Transducer is a device used to transform energy from one form to another.

For example:

  1. Battery converts chemical energy into electrical energy.
  2. A generator converts mechanical energy into electrical energy.
  3. A motor converts electrical energy into mechanical energy.

The Table Summarising Energy Transformation

ORIGINAL ENERGY TRANSDUCER ENERGY TRANSFORMED
Chemical energy Battery Electrical energy
Chemical energy Motor Chemical energy
Mechanical energy Generator Electrical energy
Solar energy Solar panel Electrical energy
Chemical energy Motor car Mechanical energy
Electrical energy Microphone Sound energy
Electrical energy Heater Heat energy

Activity 1

To demonstrate pressure of potential energy.

Materials and Apparatus

  1. A heavy stone
  2. A bucket full of water
  3. A strong inelastic rope; and
  4. Smooth pulley

Procedures:

  • Collect the heavy stone, using a strong rope tie it to a bucket of water
  • Pass the rope over smooth pulley fixed to a support.
  • Hold stationary the heavy stone at height “h” above the ground
  • Release the stone

Results and observations:

  • When the stone released the bucket of water will start to rise.
  • The stone is said to have potentials energy because of its position above the ground.
  • Lifting a body of mass “m” to a height “h” above the ground requires work to be done against gravity. Work = Mgh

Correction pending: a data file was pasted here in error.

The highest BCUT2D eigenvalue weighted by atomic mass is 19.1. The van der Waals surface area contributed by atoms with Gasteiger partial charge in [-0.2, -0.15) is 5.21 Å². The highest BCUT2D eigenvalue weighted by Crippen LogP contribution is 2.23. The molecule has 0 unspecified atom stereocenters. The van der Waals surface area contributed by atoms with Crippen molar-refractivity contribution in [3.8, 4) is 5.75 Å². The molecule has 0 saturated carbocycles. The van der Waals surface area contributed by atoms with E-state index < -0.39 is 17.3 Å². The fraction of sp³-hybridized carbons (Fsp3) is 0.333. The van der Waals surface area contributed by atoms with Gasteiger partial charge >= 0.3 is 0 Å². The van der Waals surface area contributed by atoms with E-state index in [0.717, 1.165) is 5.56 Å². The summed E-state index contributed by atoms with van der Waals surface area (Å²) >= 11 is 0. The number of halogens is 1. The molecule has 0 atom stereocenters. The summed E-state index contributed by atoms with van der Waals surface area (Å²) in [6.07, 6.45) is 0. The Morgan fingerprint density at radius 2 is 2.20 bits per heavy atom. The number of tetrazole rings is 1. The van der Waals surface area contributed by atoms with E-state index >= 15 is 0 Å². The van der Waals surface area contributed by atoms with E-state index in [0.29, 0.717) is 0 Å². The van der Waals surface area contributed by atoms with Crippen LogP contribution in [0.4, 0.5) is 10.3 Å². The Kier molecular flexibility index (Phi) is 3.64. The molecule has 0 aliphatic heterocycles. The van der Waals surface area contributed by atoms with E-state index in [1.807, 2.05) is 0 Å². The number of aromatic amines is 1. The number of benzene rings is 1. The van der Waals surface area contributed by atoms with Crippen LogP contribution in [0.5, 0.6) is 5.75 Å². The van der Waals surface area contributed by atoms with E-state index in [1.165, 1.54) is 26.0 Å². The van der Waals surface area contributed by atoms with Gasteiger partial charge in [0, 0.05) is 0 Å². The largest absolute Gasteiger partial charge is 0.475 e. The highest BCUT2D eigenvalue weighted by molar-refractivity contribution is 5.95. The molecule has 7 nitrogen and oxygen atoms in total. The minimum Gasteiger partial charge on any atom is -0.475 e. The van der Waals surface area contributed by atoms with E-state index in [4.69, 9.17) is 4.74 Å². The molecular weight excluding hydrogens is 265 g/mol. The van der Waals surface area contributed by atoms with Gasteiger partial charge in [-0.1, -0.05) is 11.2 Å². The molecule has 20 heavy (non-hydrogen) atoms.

Example 2

A ball of mass 0.5 kg is kicked vertically upwards and rises to a height of 5m. Find the potential energy by the ball.

Data given:

Mass of the ball (Mb) = 0.5 kg

Height (h) = 5m

Gravitation force (g) 10N/kg

Potential energy (P.E) = ?

Solution:

Potential energy (P.E)= mgh

= 0.5kg x 10N/kg x 5m

= 25 NM

1NM= 1Joules

Potential energy (P.E) = 25 Joules.

Activity 2

Aim: to investigate the law of conservation of energy by a simple pendulum.

Materials and Apparatus:A pendulum bob and light inelastic string.

Producers

  • Pull the bob of a simple pendulum in position A so that it is at height “h” above position B.
  • Release the bob so that it swings to position C via the lowest position B and back to A.
  • Consider the figure below:

Observation

When the bob is at position A, it possesses potential energy only due to the height “h” which is equal to “Mgh”.

As it swings downwards to position B, the height decreases, and as the result it loses potential energy.

  • The bob has Vmax and hence K.Emax at B. The height at B is zero, thus the P.E is zero.
  • As it swings towards C, the P.E increases and reaches its maximum again in position C, where the Kinetic Energy is zero. At position D, the energy of the bob is party potential and party Kinetic.

The Principle of Conservation of Energy

State the principle of conservation of Energy

The law of conservation of energy state that “ Energy can neither be created nor destroyed but can only be converted from one form to another.”

This means the amount of energy is constant all the time.

Example 3

A stone of mass 2kg is released form a height of 2m above the ground. Find the potential energy of the stone when it is at the height of 0.5m above the ground.

Data given;